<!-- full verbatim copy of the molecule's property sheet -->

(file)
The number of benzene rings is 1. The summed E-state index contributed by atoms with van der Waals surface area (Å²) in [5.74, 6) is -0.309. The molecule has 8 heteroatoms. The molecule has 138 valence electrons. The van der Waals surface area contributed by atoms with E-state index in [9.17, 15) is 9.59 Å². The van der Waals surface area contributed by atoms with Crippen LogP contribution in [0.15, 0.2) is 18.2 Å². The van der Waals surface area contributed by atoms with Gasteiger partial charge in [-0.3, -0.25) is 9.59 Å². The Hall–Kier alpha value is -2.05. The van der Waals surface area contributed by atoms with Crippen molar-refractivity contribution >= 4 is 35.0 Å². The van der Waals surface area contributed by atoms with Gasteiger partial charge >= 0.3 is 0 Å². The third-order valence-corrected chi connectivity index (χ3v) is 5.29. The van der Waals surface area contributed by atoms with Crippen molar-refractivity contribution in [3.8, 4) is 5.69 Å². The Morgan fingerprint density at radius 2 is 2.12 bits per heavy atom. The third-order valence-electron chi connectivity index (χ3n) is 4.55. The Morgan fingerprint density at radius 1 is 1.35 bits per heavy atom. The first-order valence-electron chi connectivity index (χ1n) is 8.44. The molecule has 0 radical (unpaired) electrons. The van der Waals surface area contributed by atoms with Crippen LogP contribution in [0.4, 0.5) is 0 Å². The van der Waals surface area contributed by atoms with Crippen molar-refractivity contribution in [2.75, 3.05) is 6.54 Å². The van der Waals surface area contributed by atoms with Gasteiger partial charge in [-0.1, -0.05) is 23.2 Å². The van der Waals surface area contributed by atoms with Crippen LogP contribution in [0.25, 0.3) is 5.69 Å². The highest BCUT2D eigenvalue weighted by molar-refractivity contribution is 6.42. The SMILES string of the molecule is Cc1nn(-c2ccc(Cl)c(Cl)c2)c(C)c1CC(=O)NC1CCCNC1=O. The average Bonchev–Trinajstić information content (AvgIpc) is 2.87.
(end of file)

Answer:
The number of benzene rings is 1. The summed E-state index contributed by atoms with van der Waals surface area (Å²) in [5.74, 6) is -0.309. The molecule has 8 heteroatoms. The molecule has 138 valence electrons. The van der Waals surface area contributed by atoms with E-state index in [9.17, 15) is 9.59 Å². The van der Waals surface area contributed by atoms with Crippen LogP contribution in [0.15, 0.2) is 18.2 Å². The van der Waals surface area contributed by atoms with Gasteiger partial charge in [-0.3, -0.25) is 9.59 Å². The Hall–Kier alpha value is -2.05. The van der Waals surface area contributed by atoms with Crippen molar-refractivity contribution >= 4 is 35.0 Å². The van der Waals surface area contributed by atoms with Gasteiger partial charge >= 0.3 is 0 Å². The third-order valence-corrected chi connectivity index (χ3v) is 5.29. The van der Waals surface area contributed by atoms with Crippen molar-refractivity contribution in [3.8, 4) is 5.69 Å². The Morgan fingerprint density at radius 2 is 2.12 bits per heavy atom. The third-order valence-electron chi connectivity index (χ3n) is 4.55. The Morgan fingerprint density at radius 1 is 1.35 bits per heavy atom. The first-order valence-electron chi connectivity index (χ1n) is 8.44. The molecule has 0 radical (unpaired) electrons. The van der Waals surface area contributed by atoms with Crippen LogP contribution in [0.4, 0.5) is 0 Å². The van der Waals surface area contributed by atoms with Crippen molar-refractivity contribution in [2.75, 3.05) is 6.54 Å². The van der Waals surface area contributed by atoms with Gasteiger partial charge in [-0.1, -0.05) is 23.2 Å². The van der Waals surface area contributed by atoms with Crippen LogP contribution in [0.25, 0.3) is 5.69 Å². The highest BCUT2D eigenvalue weighted by molar-refractivity contribution is 6.42. The SMILES string of the molecule is Cc1nn(-c2ccc(Cl)c(Cl)c2)c(C)c1CC(=O)NC1CCCNC1=O. The average Bonchev–Trinajstić information content (AvgIpc) is 2.87.